Profit

Every minute of downtime is a loss of business opportunities. This is most evident in e-commerce sites and online stores, where site unavailability directly translates to lost sales. However, even business sites that don’t engage in direct selling can take a financial hit: downtime can turn off potential clients, too.

Trustworthiness and User Confidence

If downtime becomes a recurring problem, you won’t just suffer immediate financial losses — your overall credibility and trustworthiness will decrease, too. After all, it’s difficult to rely on a website that apparently can’t even keep itself running consistently. Plus, there’s no worse first impression than a glaring error page.

Search Rankings

Unreliability will already eat into your audience size, and that, in turn, will be a blow to your search rankings. Slow page loading times will also dent your performance and user experience ratings. As search engines move from rote keyword matching to more nuanced algorithms that emphasize user experience and content relevance, faulty site performance can really put a damper on your search visibility.

There are many more disadvantages — both small and large — to frequent downtime, but those three alone can be more than enough to sink a website permanently.

Luckily, you’re not without remedies. Here are some crucial steps for minimizing downtime — or solving it when it does occur.

How Do You Avoid Downtime?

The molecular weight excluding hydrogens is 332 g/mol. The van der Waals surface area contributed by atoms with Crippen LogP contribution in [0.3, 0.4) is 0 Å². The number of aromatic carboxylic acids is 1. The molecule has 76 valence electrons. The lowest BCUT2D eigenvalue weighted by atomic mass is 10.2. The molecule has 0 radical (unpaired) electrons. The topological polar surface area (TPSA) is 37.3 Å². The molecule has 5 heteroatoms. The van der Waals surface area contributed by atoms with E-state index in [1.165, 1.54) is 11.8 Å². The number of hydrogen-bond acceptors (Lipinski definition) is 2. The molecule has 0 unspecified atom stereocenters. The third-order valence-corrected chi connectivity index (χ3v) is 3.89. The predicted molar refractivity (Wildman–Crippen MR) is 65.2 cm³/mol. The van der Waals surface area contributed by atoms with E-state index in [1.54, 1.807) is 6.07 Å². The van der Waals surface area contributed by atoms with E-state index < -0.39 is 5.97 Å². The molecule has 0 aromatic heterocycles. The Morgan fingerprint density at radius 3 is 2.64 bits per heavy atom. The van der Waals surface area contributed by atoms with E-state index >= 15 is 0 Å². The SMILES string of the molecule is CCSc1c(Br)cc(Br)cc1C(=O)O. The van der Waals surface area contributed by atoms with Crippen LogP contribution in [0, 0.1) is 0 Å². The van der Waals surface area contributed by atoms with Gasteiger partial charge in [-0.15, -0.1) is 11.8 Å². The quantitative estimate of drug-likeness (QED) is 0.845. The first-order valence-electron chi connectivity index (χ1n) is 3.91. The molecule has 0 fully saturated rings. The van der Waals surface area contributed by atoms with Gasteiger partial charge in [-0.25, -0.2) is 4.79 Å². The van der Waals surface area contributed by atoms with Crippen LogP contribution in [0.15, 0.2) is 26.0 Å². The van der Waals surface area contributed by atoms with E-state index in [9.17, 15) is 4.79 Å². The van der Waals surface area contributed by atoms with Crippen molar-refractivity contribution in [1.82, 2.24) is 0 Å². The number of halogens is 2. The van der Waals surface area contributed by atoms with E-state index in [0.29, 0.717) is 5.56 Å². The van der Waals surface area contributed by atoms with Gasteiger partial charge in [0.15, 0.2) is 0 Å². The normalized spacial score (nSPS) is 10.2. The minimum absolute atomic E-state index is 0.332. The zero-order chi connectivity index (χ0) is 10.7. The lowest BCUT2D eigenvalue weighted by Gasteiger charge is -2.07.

1. Monitor your site’s performance

It’s hard to troubleshoot website problems when you don’t even know they’re happening. Website monitoring services will ping your site at regular intervals (usually every few minutes) and alert you if the site is down. Sometimes your web host will include this feature with your hosting plan, but if not, you can always avail of the many free or paid services available on the web.

2. Use a CDN service

Content delivery networks (CDNs) basically host duplicates or cached versions of your site across a cluster of servers. These help you in two ways. First, CDN services can ease the load on your web host server: during traffic spikes, your CDN service can take a share of the requests, lightening the load on your primary server. This raises your site’s threshold for unmanageable traffic volume. Second, if your site does go down, CDN services can give visitors a cached version from their servers in the meantime. Users can still get access to your content while you work to get the fully functional site back up.

3. Keep your website up-to-date

This is especially important if you’re using third-party themes, plugins, and apps. The more moving parts involved in your website, the more compatibility and security become urgent issues. An outdated plugin can easily cause errors, and falling behind on a few versions of your various tools can leave your website saddled with old vulnerabilities that might have been patched in newer releases.

4. Invest in website security

Related to the previous point, a poorly protected site is fair game–and a tempting target–for all the malicious attackers prowling the web. Get a reliable antivirus and malware prevention service to guard your system and ward off any attempted attacks. Use encrypted connections to access your administrator account and update or modify website files. Plus, make sure to save regular backups of all your crucial website data so that you have a fallback in case the worst does come to pass.

5. Use a reliable web host